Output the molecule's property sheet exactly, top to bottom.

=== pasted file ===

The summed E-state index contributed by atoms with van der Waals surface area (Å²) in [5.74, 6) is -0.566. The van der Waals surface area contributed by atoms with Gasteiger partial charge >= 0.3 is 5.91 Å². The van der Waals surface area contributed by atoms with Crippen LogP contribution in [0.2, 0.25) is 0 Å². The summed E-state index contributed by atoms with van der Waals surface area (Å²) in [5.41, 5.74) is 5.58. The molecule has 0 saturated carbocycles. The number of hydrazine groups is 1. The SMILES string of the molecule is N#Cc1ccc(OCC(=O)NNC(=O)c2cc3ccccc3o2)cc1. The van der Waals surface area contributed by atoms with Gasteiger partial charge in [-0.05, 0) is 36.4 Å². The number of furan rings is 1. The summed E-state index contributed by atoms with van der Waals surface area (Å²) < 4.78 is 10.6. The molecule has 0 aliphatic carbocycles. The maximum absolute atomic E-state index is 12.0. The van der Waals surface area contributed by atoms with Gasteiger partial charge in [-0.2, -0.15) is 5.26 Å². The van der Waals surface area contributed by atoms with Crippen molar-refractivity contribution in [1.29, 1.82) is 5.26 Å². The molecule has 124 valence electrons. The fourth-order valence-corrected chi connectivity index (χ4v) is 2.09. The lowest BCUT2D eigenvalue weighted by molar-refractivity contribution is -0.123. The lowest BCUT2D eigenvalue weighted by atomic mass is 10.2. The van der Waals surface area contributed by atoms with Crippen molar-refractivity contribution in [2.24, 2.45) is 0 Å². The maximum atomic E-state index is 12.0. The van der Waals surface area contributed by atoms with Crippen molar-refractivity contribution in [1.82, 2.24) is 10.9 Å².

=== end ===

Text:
The summed E-state index contributed by atoms with van der Waals surface area (Å²) in [5.74, 6) is -0.566. The van der Waals surface area contributed by atoms with Gasteiger partial charge >= 0.3 is 5.91 Å². The van der Waals surface area contributed by atoms with Crippen LogP contribution in [0.2, 0.25) is 0 Å². The summed E-state index contributed by atoms with van der Waals surface area (Å²) in [5.41, 5.74) is 5.58. The molecule has 0 saturated carbocycles. The number of hydrazine groups is 1. The SMILES string of the molecule is N#Cc1ccc(OCC(=O)NNC(=O)c2cc3ccccc3o2)cc1. The van der Waals surface area contributed by atoms with Gasteiger partial charge in [-0.05, 0) is 36.4 Å². The number of furan rings is 1. The summed E-state index contributed by atoms with van der Waals surface area (Å²) < 4.78 is 10.6. The molecule has 0 aliphatic carbocycles. The maximum absolute atomic E-state index is 12.0. The van der Waals surface area contributed by atoms with Gasteiger partial charge in [-0.2, -0.15) is 5.26 Å². The van der Waals surface area contributed by atoms with Crippen molar-refractivity contribution in [1.29, 1.82) is 5.26 Å². The molecule has 124 valence electrons. The fourth-order valence-corrected chi connectivity index (χ4v) is 2.09. The lowest BCUT2D eigenvalue weighted by molar-refractivity contribution is -0.123. The lowest BCUT2D eigenvalue weighted by atomic mass is 10.2. The van der Waals surface area contributed by atoms with Crippen molar-refractivity contribution in [2.24, 2.45) is 0 Å². The maximum atomic E-state index is 12.0. The van der Waals surface area contributed by atoms with Crippen molar-refractivity contribution in [1.82, 2.24) is 10.9 Å².